Trouble for Posco is far from over

Project's MoU expired; oppn mounts despite nod

Trouble for Posco is far from over

Despite the recent green signal from the Union Ministry of Environment and Forests (MoEF), South Korean major Posco’s ambitious steel project in Odisha’s coastal Jagatsinghpur district may have to cross several more hurdles before it could see the light of the day.

To begin with, the Odisha government and the Posco authorities will have to expedite the process on the MoU (Memorandum of Understanding) front. The important document, inked back in 2005 had already expired in 2010. This has provided the project detractors an opportunity to lash out both at the Posco and the government.

According to Steel and Mines Minister R K Singh, the old MoU will not be renewed and the government will sign a fresh tripartite MoU with Posco as well as its Indian arm, Posco India. If sources in the government are to be believed, however, the important document is yet to be inked because of differences over some terms and conditions in the new MoU. “We are working on it and hopeful of cementing the differences as early as possible”, a senior official in the steel and mines department said.

After the MoEF cleared the project a couple of days back, the state government recommended the Centre to grant the Khandadhar iron ore mines in western Odisha to Posco for raw material for its Jagatsinghpur project. However, the government’s decision has irked the local organisations and the BJP, the ruling Biju Janata Dal’s former ally, who have been opposing any mining activities in the area. “No mining activities will be allowed in Khandadhar which is an eco-sensitive area”, said senior BJP leader Joel Oram, a former MP from the western Odisha tribal-dominated constituency of Sundergarh.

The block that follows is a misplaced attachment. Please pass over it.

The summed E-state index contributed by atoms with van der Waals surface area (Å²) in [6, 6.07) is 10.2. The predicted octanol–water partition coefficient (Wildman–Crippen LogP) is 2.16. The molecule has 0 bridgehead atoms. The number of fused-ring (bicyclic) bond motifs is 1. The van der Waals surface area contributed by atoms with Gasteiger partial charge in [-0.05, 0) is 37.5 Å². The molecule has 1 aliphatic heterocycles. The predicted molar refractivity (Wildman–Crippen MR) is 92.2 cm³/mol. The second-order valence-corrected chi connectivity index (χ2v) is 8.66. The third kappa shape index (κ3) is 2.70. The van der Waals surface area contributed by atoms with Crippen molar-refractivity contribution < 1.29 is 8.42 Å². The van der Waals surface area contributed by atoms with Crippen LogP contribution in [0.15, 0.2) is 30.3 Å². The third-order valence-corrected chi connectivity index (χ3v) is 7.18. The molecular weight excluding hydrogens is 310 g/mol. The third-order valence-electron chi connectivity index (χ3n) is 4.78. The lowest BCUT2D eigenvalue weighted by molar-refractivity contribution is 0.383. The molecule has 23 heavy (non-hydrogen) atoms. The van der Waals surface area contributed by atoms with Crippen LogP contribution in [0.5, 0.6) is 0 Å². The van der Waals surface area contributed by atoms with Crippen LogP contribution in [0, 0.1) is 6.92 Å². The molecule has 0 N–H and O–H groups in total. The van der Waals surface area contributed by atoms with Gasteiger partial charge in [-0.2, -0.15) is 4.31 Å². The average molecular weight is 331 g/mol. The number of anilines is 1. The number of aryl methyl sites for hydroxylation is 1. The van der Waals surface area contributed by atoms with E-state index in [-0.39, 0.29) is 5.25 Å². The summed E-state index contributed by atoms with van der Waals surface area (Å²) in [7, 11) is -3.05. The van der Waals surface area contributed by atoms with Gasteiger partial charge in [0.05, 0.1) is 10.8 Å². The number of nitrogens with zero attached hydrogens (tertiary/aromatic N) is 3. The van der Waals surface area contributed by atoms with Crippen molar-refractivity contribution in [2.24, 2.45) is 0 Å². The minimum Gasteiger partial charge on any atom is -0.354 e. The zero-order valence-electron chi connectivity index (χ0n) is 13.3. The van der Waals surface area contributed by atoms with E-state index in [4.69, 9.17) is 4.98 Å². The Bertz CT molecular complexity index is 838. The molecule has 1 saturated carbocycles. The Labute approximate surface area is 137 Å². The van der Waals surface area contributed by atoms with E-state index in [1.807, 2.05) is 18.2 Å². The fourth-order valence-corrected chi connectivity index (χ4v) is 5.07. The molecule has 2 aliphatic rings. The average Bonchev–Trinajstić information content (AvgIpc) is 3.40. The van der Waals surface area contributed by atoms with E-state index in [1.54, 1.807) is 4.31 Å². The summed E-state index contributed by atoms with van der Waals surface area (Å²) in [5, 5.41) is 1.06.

The MoEF’s nod to the much awaited steel project has also prompted the Posco Pratirodh Sangram Samiti (PPSS) which is spearheading the local villagers’ agitation against the implementation of the South Korean project to make an announcement to renew its agitation in Jagatsinghpur. In fact, if PPSS sources are to be believed, some of the activists opposing the project are already contemplating challenging the MoEF’s decision in the court of law.

What’s more, the local villagers supporting the project are also now planning to launch an agitation alleging that several of the promises made to them by the state government and Posco are yet to be fulfilled. And last but not the least, the case relating to the project pending before the NGT is yet to be decided, though both state and Posco officials have already expressed confidence that the body will give its verdict in their favour.

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